A major constitutional challenge to the Manus Island detention centre, and the violation of the human rights of asylum seekers detained there, is underway in the PNG Supreme Court.
Ironically, instructions to take the action against the PNG government came after asylum seekers, who had been taken to jail from the detention centre during January’s hunger strike, managed to get statements smuggled out of the jail.
As Solidarity goes to press, PNG lawyer, Ben Lomai, acting initially for 25 asylum seekers, is seeking court orders to allow lawyers’ access to the detention centre to obtain statements, potentially from the asylum seekers.
The legal action seeks the release of all asylum seekers and the closure of the detention centre.
A previous constitutional challenge by Opposition leader Beldan Nemah stalled over the issue of his “standing” before the court and a relentless bureaucratic effort to frustrate the action.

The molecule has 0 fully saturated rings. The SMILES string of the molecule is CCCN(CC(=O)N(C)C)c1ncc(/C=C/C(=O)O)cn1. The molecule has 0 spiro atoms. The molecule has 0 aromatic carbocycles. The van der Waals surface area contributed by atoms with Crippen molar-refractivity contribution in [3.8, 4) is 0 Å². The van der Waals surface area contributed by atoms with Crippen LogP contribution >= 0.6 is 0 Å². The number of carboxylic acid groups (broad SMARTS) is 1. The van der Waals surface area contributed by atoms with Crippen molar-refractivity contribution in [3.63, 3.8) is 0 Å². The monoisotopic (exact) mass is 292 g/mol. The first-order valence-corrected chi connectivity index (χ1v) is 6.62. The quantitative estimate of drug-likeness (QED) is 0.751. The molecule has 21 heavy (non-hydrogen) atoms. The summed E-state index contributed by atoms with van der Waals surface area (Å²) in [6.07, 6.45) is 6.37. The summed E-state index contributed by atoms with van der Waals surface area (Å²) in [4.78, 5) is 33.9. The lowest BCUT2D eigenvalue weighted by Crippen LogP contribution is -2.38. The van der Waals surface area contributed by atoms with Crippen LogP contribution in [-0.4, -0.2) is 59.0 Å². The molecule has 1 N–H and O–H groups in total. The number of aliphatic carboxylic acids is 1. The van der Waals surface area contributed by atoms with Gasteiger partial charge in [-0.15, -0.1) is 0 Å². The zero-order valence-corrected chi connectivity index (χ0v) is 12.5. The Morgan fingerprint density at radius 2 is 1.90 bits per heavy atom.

Similarly a PNG National Court inquiry initiated by Justice Canning into the Memorandum of Understanding between Australia and PNG was stuck in legal limbo following the Australian government funding lawyers to subject the inquiry to endless legal manoeuvres.
The current legal action has been taken on behalf of asylum seekers themselves to challenge the human rights abuses they have suffered—their initial transfer to PNG, the inhuman conditions, the torture, deprivation of liberty and lack of access to the law.
Thirty asylum seekers—supposed ringleaders of the hunger strike—are still under close surveillance in Charlie compound. Statements from asylum seekers beaten and abused during the hunger strike are also being collated to make individual complaints.
One Wilson’s security guard is reported to have been sacked following asylum seekers’ complaints of being assaulted on a bus taking them to Lorengau jail when they were rounded up during the hunger strike.
Even if the report is true, it is only one among the scores of Wilson’s security guards and PNG police that are guilty of assault, and are yet to be held to account.
By Ian Rintoul